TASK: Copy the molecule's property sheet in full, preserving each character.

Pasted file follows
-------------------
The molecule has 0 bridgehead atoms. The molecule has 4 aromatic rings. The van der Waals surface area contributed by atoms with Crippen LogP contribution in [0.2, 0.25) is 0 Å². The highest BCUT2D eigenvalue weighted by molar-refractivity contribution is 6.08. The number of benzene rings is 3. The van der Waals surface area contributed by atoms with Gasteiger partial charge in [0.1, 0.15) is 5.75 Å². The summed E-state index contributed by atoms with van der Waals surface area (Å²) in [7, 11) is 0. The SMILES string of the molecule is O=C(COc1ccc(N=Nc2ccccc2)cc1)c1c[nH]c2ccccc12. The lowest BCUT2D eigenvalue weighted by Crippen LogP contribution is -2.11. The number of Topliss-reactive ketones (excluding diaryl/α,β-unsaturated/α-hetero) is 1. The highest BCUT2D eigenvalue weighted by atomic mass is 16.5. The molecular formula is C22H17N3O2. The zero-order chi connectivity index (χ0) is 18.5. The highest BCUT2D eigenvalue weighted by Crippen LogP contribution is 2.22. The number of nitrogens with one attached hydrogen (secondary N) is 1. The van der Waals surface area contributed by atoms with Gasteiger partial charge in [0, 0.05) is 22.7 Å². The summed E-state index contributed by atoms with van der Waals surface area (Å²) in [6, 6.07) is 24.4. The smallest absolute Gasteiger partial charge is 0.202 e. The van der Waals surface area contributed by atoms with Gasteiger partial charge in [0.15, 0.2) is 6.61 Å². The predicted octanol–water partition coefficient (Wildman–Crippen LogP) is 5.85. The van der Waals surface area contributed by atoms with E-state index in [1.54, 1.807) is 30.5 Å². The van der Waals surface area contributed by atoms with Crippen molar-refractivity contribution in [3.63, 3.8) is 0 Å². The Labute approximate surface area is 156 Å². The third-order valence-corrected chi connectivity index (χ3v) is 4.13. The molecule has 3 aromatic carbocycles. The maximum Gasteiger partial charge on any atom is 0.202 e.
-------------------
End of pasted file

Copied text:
The molecule has 0 bridgehead atoms. The molecule has 4 aromatic rings. The van der Waals surface area contributed by atoms with Crippen LogP contribution in [0.2, 0.25) is 0 Å². The highest BCUT2D eigenvalue weighted by molar-refractivity contribution is 6.08. The number of benzene rings is 3. The van der Waals surface area contributed by atoms with Gasteiger partial charge in [0.1, 0.15) is 5.75 Å². The summed E-state index contributed by atoms with van der Waals surface area (Å²) in [7, 11) is 0. The SMILES string of the molecule is O=C(COc1ccc(N=Nc2ccccc2)cc1)c1c[nH]c2ccccc12. The lowest BCUT2D eigenvalue weighted by Crippen LogP contribution is -2.11. The number of Topliss-reactive ketones (excluding diaryl/α,β-unsaturated/α-hetero) is 1. The highest BCUT2D eigenvalue weighted by atomic mass is 16.5. The molecular formula is C22H17N3O2. The zero-order chi connectivity index (χ0) is 18.5. The highest BCUT2D eigenvalue weighted by Crippen LogP contribution is 2.22. The number of nitrogens with one attached hydrogen (secondary N) is 1. The van der Waals surface area contributed by atoms with Gasteiger partial charge in [0, 0.05) is 22.7 Å². The summed E-state index contributed by atoms with van der Waals surface area (Å²) in [6, 6.07) is 24.4. The smallest absolute Gasteiger partial charge is 0.202 e. The van der Waals surface area contributed by atoms with Gasteiger partial charge in [0.15, 0.2) is 6.61 Å². The predicted octanol–water partition coefficient (Wildman–Crippen LogP) is 5.85. The van der Waals surface area contributed by atoms with E-state index in [1.54, 1.807) is 30.5 Å². The van der Waals surface area contributed by atoms with Crippen molar-refractivity contribution in [3.63, 3.8) is 0 Å². The Labute approximate surface area is 156 Å². The third-order valence-corrected chi connectivity index (χ3v) is 4.13. The molecule has 3 aromatic carbocycles. The maximum Gasteiger partial charge on any atom is 0.202 e.